After sequentially adjusting for age, gender, and interest in a research career, participants’ medical school year was significantly associated with knowledge score (F [2, 294] = 4.78, p = 0.009). Students in their 6th year had a statistically significant 2.16-point lower mean knowledge score than those in their 4th year (95%CI: -3.60, -0.72; p = 0.003). After adjusting for age, gender, and interest in a career involving research, each unit increase in medical school year was associated with a statistically significant 1.10-point lower mean knowledge score (F [1,295] = 8.97, ptrend = 0.003) [Table 2].
Participants’ perceptions about their ability to apply genomics to clinical care
The ability scores of the respondents ranged from 4 to 20, with a median score of 11 (IQR: 7–15). Respondents were more comfortable about their ability to recommend genetic testing options to patients (39.0%, n = 117), to a lesser extent, understand genomic test results (30.3%, n = 91 and were least comfortable in their ability to make treatment recommendations based on genomic test results (29.3%, n = 88) and explain genomic test results to patients (29.3%, n = 88). The distribution of responses to ability questions is shown in Fig. 1.
On univariate analyses, respondents’ medical school year was significantly associated with ability scores (F [2,297] = 6.26, p = 0.002). Compared to students in their 4th year, students in their 5th year had a statistically significant 1.47-point lower mean ability score (95%CI: -2.84, -0.09; p = 0. 04) while students in their 6th year had a statistically significant 2.44-point lower mean ability score (95%CI: -3.81, -1.08; p < 0.001). In addition, each unit increase in knowledge score was significantly associated with a 0.77-point increase in mean ability score (95%CI: 0.69, 0.86; p < 0.001). Age, gender, ethnicity of participants and interest in a career involving research did not show any significant associations.
After multivariate adjustments for age, gender, medical school year, interest in a career involving research and knowledge score, participants’ knowledge score (β: 0.76 95%CI: 0.67, 0.84; p < 0.001), and medical school year (F [2,293] = 4.67, p = 0.01) were independent predictors of ability score. Compared to students in their 4th year, students in their 5th year had a 1.24-point lower mean ability score (95%CI: -2.21, -0.27; p = 0.01), and those in their 6th year had a 1.58-point lower mean ability score (95%CI: -2.66, -0.50; p = 0.004). After adjusting for age, gender, interest in a career involving research and knowledge score, each unit increase in medical school year was associated with a significant 0.78-point lower mean ability score (F [1,294] = 8.06, ptrend = 0.005) [Table 3].
Attitudes of participants towards genome-guided prescribing and precision medicine
The attitude scores of participants ranged from 14 to 40, with a median score of 28 (IQR: 24–33). The median score on the openness items was 15 (IQR: 12–16). Respondents were more willing to use a patient’s genetic information to guide decisions in clinical practice (62.0%, n = 186), use new types of therapies to help patients (60.0%, n = 180), and use genome-guided tools developed by researchers (56.0%, n-168) but were less willing to use genome-guided prescribing in their career when senior physicians were not (41.0%, n = 123). The median score on the divergence items was 15 (IQR: 12–17). Respondents agreed that research-based genome-guided interventions were clinically useful (79.0%, n = 237), were willing to prescribe different medications or doses of drugs (61.0%, n = 183), to a lesser extent disagreed that clinicians know how to treat patients based on their genetic information better than researchers (52.0%, n = 156), and to a much lesser extent disagreed that clinical experience is more important than using a patient’s genetic information to make decisions (36.3%, n = 109). The distribution of responses to attitude questions is shown in Fig. 2.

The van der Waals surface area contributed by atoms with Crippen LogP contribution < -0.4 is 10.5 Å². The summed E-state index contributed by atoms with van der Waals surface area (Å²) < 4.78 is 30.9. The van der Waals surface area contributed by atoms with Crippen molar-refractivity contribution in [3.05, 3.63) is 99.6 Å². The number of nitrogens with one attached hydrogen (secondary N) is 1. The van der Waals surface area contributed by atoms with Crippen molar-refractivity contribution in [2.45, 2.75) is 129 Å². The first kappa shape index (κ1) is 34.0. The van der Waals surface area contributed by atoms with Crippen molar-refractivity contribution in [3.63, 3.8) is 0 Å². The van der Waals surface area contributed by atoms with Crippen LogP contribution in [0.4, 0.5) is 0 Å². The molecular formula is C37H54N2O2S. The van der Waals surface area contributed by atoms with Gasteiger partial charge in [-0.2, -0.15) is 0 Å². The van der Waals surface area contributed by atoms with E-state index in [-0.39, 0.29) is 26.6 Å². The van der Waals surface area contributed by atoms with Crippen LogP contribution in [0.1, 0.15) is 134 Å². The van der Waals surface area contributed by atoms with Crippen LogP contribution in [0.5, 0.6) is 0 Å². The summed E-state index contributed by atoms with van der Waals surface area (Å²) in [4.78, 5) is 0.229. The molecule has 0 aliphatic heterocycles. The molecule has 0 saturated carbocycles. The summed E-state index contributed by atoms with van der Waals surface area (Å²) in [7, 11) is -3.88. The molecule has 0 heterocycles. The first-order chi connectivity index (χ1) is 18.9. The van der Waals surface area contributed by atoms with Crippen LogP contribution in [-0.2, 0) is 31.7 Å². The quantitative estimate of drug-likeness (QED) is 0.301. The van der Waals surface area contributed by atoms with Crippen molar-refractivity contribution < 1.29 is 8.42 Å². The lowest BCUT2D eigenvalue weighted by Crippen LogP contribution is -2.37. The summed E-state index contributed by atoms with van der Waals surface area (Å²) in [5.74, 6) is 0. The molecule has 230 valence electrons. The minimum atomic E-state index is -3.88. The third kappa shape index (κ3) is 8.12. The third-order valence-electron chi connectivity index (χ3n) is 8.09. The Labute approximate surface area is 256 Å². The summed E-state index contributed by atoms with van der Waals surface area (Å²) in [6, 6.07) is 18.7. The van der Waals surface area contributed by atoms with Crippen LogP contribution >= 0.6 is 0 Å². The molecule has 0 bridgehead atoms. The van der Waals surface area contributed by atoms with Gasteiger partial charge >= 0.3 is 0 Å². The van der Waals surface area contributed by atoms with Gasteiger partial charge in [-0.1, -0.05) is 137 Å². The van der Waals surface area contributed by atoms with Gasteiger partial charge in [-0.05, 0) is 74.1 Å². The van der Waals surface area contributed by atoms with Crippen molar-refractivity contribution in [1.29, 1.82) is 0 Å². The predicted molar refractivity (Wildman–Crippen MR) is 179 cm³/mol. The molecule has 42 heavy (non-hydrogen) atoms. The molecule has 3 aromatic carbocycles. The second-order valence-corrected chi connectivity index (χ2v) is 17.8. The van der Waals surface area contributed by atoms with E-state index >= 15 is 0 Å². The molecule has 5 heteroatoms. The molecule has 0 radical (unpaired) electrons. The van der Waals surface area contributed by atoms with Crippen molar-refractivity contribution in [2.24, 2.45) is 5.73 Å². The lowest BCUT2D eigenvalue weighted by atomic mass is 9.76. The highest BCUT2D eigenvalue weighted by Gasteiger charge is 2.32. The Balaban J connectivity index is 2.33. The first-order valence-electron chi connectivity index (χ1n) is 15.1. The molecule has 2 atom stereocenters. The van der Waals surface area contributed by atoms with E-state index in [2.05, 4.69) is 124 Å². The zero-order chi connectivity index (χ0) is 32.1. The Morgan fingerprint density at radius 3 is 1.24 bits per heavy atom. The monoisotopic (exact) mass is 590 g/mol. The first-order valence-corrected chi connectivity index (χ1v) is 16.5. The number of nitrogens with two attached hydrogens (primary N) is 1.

On univariate analyses, each unit increase in knowledge score of the participants was significantly associated with a 0.14 decrease in mean attitude score (95%CI: -0.26, -0.02; p = 0.03). Age, gender, ethnicity, medical school year and interest in a career involving research were not significantly associated with attitude scores. Although the association with knowledge score persisted after adjusting for age and gender, adjusting for medical school year and interest in a career involving research resulted in a trend towards a null association. After maximal adjustment for age, gender, knowledge score, and interest in a research career, students in their 6th year had a significant 1.65-point higher mean attitude score than those in their 4th year (95%CI: 0.75, 3.23; p = 0.04). However, medical school year overall was not significantly associated with attitude scores (F [2,293] = 2.50, p = 0.08). Nevertheless, after maximal adjustment, each unit increase in medical school year was significantly associated with a 0.81-point increase in mean attitude scores (95%CI: 0.02, 1.60; ptrend = 0.04) [Table 4]. Likelihood ratio chi-square tests did not reveal any evidence of statistical interaction between knowledge scores and medical school year (X2 = 2.66, p = 0.26).
Ethical concerns related to precision medicine
The distribution of ethical concerns expressed by respondents is shown in Fig. 3. More than a quarter of the respondents were worried that genomic information obtained would be misused by government and corporate bodies (35.7%, n = 107) and that their application would increase margins between the rich and the poor (34.0%, n = 102). A similar proportion were worried that results from tests can affect employability if serious genetic defects are made known to their employers (33.0%, n = 99) and that they will lead to insurance discrimination (30.0%, n = 90). However, less than a quarter of the respondents felt that precision medicine approaches would lead to ethnic/racial discrimination (12.3%, n = 37), and only 8.7% (n = 26) of the respondents felt that precision medicine approaches would violate privacy and confidentiality.